Thursday, 14 March 2013

Tracking to a challenge

There is a renowned quote which reads something like: 
“One does not hunt in order to kill; on the contrary, one kills in order to have hunted…....If one were to present the sportsman with the death of the animal as a gift he would refuse it. What he is after is having to win it, to conquer the surly brute through his own effort and skill with all the extras that this carries with it: the immersion in the countryside, the healthfulness of the exercise, the distraction from his job”
Jose Ortega y Gasset

Well stated! ……in a modern world where the general public are more distracted from nature, than by nature, Jose’s written words will not be appreciated,  let alone comprehended. It is only those that accept and value the nature of the world, not man’s reconstruction of it, that can part from the concrete and steel and cyberspace and convenience and profit and feel at home and comfortable in the wilds.
It is my humble opinion that a progression in hunting is only to be achieved by the regression of the hunter. A shift away from technology and contemporary improvements. A graduation to the fundamentals…………Tracking.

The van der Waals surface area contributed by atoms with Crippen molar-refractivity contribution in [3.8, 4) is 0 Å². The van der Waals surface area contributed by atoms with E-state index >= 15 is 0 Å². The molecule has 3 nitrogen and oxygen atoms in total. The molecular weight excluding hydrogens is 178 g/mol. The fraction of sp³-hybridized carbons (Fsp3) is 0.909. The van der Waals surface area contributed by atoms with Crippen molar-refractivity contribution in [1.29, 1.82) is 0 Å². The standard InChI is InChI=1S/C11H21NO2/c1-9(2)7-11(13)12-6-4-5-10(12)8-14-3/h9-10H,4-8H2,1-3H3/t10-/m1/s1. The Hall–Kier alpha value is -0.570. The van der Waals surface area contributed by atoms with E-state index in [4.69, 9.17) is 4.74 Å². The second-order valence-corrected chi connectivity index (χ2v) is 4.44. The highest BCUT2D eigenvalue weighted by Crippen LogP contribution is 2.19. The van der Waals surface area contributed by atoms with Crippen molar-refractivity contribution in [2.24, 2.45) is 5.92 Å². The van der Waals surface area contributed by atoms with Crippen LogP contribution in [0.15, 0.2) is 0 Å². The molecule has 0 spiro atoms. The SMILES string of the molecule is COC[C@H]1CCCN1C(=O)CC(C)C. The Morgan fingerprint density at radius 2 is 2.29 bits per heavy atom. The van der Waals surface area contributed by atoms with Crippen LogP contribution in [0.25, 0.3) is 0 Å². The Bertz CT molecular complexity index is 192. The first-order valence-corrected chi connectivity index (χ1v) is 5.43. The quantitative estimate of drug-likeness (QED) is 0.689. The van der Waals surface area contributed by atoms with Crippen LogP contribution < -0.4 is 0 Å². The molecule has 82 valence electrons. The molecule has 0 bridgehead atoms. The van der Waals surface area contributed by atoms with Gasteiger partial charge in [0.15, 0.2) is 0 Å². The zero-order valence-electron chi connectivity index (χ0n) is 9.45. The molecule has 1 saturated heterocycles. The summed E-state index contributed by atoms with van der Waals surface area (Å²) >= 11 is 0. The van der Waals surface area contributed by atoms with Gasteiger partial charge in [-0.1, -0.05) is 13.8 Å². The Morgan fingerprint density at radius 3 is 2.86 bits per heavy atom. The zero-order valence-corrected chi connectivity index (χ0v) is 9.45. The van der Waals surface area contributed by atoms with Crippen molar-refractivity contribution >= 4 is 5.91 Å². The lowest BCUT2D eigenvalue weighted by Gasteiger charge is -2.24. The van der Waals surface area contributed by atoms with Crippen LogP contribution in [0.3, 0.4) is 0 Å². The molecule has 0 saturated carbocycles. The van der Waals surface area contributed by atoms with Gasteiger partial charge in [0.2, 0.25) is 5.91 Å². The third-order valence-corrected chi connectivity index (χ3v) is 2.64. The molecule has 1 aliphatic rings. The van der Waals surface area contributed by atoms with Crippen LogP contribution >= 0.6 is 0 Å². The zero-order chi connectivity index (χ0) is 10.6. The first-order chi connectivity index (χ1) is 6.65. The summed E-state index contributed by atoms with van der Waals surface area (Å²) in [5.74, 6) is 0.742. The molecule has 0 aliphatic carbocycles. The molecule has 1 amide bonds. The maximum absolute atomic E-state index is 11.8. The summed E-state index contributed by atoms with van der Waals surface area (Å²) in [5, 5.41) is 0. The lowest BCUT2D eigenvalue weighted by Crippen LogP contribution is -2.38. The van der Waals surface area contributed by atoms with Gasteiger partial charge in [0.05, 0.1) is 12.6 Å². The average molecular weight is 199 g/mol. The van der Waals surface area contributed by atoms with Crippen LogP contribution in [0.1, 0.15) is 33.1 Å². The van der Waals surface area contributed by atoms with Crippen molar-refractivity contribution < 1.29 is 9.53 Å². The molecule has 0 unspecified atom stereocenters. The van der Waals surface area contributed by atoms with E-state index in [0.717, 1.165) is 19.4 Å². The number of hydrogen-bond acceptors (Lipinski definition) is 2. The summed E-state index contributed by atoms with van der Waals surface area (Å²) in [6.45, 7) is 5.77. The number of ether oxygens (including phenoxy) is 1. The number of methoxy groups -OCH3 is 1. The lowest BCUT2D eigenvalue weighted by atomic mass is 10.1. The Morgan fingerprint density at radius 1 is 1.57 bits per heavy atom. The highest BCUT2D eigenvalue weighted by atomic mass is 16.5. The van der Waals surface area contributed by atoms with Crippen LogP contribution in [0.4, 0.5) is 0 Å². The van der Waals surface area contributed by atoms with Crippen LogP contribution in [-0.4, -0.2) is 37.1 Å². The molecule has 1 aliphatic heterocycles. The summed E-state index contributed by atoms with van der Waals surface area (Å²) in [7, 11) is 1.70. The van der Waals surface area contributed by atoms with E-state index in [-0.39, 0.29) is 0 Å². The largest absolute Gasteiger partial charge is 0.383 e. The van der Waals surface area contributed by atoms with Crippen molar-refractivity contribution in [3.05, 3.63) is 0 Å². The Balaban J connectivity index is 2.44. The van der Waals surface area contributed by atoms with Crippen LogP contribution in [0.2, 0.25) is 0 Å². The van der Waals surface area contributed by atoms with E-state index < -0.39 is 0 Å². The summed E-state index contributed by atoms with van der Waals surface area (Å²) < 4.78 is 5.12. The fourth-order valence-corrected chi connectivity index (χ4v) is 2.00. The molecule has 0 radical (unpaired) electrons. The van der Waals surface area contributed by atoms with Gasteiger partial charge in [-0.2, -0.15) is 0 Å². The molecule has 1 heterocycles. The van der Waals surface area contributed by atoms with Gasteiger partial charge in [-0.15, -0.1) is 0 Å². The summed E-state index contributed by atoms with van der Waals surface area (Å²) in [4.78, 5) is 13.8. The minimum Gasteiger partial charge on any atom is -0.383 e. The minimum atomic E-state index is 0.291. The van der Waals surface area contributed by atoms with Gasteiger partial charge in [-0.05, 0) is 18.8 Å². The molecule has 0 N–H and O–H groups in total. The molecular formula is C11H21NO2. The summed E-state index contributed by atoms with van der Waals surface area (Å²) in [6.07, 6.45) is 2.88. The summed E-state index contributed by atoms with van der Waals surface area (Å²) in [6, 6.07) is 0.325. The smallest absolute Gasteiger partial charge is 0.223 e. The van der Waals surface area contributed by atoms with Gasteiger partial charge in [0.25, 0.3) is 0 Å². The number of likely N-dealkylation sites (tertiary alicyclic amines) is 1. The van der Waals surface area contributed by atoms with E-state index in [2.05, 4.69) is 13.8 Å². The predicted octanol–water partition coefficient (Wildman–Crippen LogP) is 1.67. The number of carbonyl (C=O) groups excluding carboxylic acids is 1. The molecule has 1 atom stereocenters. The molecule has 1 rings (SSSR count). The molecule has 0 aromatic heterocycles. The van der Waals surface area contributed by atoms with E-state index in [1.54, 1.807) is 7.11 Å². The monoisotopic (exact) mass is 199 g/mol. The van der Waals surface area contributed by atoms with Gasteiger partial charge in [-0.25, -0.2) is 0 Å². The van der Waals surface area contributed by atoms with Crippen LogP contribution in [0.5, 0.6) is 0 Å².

The spoor of an animal can be followed visually by the trail of disturbance to soil and vegetation, or olfactorally by the deposited scent trail. Generally the best results are achieved through the harmonization of these two. Where the scent deposits are unavailable the visual party are responsible for the advancement of the course and visa/versa. No evident trail signals the end of the hunt. The polished skills of the cooperative and their concentrated efforts can result in success, but the natural playing field is vast, complicated and challenging, full of natural obstacles and puzzles.

However, the more challenging often equates to the most memorable. 
And so it was on this day:
At 6am the hounds were directed to the track of a mature male Leopard. Progress was forcibly unhurried due to the intermittent soil conditions that only offered scent in select sections and visual tracks in other. We persisted until the trail entered a steep ravine where the scent line improved dramatically leading us to an impassable collection of boulders that only a Leopard could navigate.

Although we did not kill, we truly hunted.